With many clients achieving phenomenal business results from Big Data & Analytics — 150% growth in revenue, 95% accuracy in sales forecasts, 98.5% on-time delivery to name just a few — companies around the world are trying to replicate the same super productive analytical state in order to achieve their own business goals.
To be successful, you need to understand- and get in- the analytical zone.
Many talk about the interesting trends in economies driven by consumerism – with the rise of consumer spending on domestic products and services, fueled by growing population and higher wage earners across many of world’s growth markets.
Couple this with the rise of Connected Consumers – those living a digital lifestyle who expect to be able to run their lives through a smart phone and will quickly (and publicly) comment on the value of your brand when you fail to support them in doing so. Suddenly we find ourselves in an age where the Connected Consumer is King.
Seven months ago, I left my Business Analytics team to take on the role of Strategic Initiatives Leader for technical professionals and services across IBM’s growth markets. What I didn’t realize at the time, is that you can take the girl out of analytics, but you can’t take analytics out of the girl!
In this climate of rapidly advancing technology, in our business it’s essential that we equip our teams with the modern resources they need to be successful. Recently our leadership group were discussing this very topic, with the specific desire to understand what technology was needed where and by whom. After theorizing about which regions and teams might have various needs, my natural instinct kicked in – what does the data tell us?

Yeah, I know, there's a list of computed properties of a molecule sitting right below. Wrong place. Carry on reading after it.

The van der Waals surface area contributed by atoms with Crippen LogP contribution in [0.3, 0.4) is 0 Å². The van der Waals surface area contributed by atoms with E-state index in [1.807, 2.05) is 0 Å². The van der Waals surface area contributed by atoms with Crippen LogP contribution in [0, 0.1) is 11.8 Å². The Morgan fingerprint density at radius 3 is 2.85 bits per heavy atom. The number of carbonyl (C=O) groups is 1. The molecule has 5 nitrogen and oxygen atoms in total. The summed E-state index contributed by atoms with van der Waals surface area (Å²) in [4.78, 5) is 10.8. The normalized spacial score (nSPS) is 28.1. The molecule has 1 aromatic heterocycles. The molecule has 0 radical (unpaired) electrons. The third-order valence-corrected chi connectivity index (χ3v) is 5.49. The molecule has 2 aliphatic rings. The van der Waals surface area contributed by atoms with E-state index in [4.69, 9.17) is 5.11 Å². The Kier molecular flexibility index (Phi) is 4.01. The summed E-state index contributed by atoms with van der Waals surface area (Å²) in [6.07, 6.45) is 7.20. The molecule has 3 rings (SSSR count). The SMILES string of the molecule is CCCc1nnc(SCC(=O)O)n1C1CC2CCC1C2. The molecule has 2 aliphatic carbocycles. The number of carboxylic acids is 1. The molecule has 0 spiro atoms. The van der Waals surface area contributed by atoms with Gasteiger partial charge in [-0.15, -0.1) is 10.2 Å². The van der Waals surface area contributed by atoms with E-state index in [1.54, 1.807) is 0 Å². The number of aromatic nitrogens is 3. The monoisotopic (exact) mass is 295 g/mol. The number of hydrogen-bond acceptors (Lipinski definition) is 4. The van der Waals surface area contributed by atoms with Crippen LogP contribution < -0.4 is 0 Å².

Many industries today are changing at such a rapid pace, experts are struggling to keep up. Advertising is one such industry. Television is no longer the premier medium to get your message to market. Companies need to engage and address the needs and interests of the consumer or risk becoming irrelevant.
Today, marketing is less about the one-to-many, and more about the one-to-one – it’s not about talking to- but with- the consumer. Companies that thrive today have successfully moved to more pervasive, personalised marketing campaigns by tapping into the growth of smart phones and social media
And yet, as I sit in my state-of-the-art A380 headed for Dubai, one of the most innovative cities in the world, I am watching the same advertisement for Shangri-La Hotels that I’ve seen on every flight this year, before every movie I’ve watched, being shown to every passenger on every flight for this carrier.
What is the future of visual analytics? Many would suggest you’d need an army of data scientists and extensive investment in hardware and software to find out. Not so! With the re-vamp of IBM Many Eyes to deliver a broader selection of visualization techniques, IBM is once again giving the ability to derive insight from data, to the masses.
When it comes to finding nuggets of insight hidden in sheets of data, many eyes are always better than one!
Over two years ago when IBM Cognos 10 was first launched, one shy little feature was introduced with very little fanfare that had the potential to change the way we make decisions in businesses today. Unfortunately, at the time of the launch, the market was not yet ready for collaborative decision-making.
The world of social business has come a long way since then, and now is the time to stop making rash decisions, collaborate with your network of peers and experts, listen to the collective advice and experience of the entire team/organization, and make more informed, collaborative business decisions.
Summer means something different to each of us – for me it’s scorching temperatures, sprinklers, icy poles, and of course, the excitement of the Australian Open. It’s our first big sporting event of the year, and one that brings an influx of the world’s best as they battle it out in sweltering heat over long, drawn-out sets.
There’s only one thing better than being a Melbournian during the Australian Open, and that’s being a Melbourne-based IBMer. With a 20-year partnership between Tennis Australia and IBM, I have every excuse to drop tools and hit the courts, all in the name of research